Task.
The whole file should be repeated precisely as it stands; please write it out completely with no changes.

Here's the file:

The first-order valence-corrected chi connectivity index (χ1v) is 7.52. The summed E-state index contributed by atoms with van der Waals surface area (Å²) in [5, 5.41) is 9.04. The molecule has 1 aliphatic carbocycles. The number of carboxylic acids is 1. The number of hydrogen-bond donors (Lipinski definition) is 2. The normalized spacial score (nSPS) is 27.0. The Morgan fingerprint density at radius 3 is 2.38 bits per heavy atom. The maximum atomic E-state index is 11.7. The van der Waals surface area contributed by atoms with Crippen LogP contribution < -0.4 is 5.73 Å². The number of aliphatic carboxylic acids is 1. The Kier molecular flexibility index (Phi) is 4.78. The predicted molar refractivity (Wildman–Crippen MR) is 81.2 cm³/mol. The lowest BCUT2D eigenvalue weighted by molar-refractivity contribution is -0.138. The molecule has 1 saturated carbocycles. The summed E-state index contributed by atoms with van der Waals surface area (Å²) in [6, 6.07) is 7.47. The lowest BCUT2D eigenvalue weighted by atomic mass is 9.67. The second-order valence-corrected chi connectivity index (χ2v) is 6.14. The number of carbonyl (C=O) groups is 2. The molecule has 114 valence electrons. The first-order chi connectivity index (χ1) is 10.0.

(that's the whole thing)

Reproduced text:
The first-order valence-corrected chi connectivity index (χ1v) is 7.52. The summed E-state index contributed by atoms with van der Waals surface area (Å²) in [5, 5.41) is 9.04. The molecule has 1 aliphatic carbocycles. The number of carboxylic acids is 1. The number of hydrogen-bond donors (Lipinski definition) is 2. The normalized spacial score (nSPS) is 27.0. The Morgan fingerprint density at radius 3 is 2.38 bits per heavy atom. The maximum atomic E-state index is 11.7. The van der Waals surface area contributed by atoms with Crippen LogP contribution < -0.4 is 5.73 Å². The number of aliphatic carboxylic acids is 1. The Kier molecular flexibility index (Phi) is 4.78. The predicted molar refractivity (Wildman–Crippen MR) is 81.2 cm³/mol. The lowest BCUT2D eigenvalue weighted by molar-refractivity contribution is -0.138. The molecule has 1 saturated carbocycles. The summed E-state index contributed by atoms with van der Waals surface area (Å²) in [6, 6.07) is 7.47. The lowest BCUT2D eigenvalue weighted by atomic mass is 9.67. The second-order valence-corrected chi connectivity index (χ2v) is 6.14. The number of carbonyl (C=O) groups is 2. The molecule has 114 valence electrons. The first-order chi connectivity index (χ1) is 10.0.